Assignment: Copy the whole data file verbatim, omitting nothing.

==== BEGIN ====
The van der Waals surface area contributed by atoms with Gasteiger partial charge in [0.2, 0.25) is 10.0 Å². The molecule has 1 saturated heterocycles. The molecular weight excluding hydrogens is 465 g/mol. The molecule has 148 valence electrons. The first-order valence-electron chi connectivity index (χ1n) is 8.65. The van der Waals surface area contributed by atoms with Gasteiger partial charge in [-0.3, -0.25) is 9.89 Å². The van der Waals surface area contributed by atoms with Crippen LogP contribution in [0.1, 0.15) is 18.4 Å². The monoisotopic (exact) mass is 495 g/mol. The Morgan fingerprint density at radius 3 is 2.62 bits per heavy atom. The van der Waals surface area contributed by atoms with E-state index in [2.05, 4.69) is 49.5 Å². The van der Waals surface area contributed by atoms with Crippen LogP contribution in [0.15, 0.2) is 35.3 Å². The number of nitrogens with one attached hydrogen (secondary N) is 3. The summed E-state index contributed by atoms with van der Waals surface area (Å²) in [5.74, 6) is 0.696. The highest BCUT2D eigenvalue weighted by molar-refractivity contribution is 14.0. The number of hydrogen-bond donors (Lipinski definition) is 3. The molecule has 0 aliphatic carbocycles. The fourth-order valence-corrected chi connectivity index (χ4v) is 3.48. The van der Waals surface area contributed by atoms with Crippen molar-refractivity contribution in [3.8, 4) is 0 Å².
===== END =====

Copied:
The van der Waals surface area contributed by atoms with Gasteiger partial charge in [0.2, 0.25) is 10.0 Å². The molecule has 1 saturated heterocycles. The molecular weight excluding hydrogens is 465 g/mol. The molecule has 148 valence electrons. The first-order valence-electron chi connectivity index (χ1n) is 8.65. The van der Waals surface area contributed by atoms with Gasteiger partial charge in [-0.3, -0.25) is 9.89 Å². The van der Waals surface area contributed by atoms with Crippen LogP contribution in [0.1, 0.15) is 18.4 Å². The monoisotopic (exact) mass is 495 g/mol. The Morgan fingerprint density at radius 3 is 2.62 bits per heavy atom. The van der Waals surface area contributed by atoms with E-state index in [2.05, 4.69) is 49.5 Å². The van der Waals surface area contributed by atoms with Crippen LogP contribution in [0.15, 0.2) is 35.3 Å². The number of nitrogens with one attached hydrogen (secondary N) is 3. The summed E-state index contributed by atoms with van der Waals surface area (Å²) in [5.74, 6) is 0.696. The highest BCUT2D eigenvalue weighted by molar-refractivity contribution is 14.0. The number of hydrogen-bond donors (Lipinski definition) is 3. The molecule has 0 aliphatic carbocycles. The fourth-order valence-corrected chi connectivity index (χ4v) is 3.48. The van der Waals surface area contributed by atoms with Crippen molar-refractivity contribution in [3.8, 4) is 0 Å².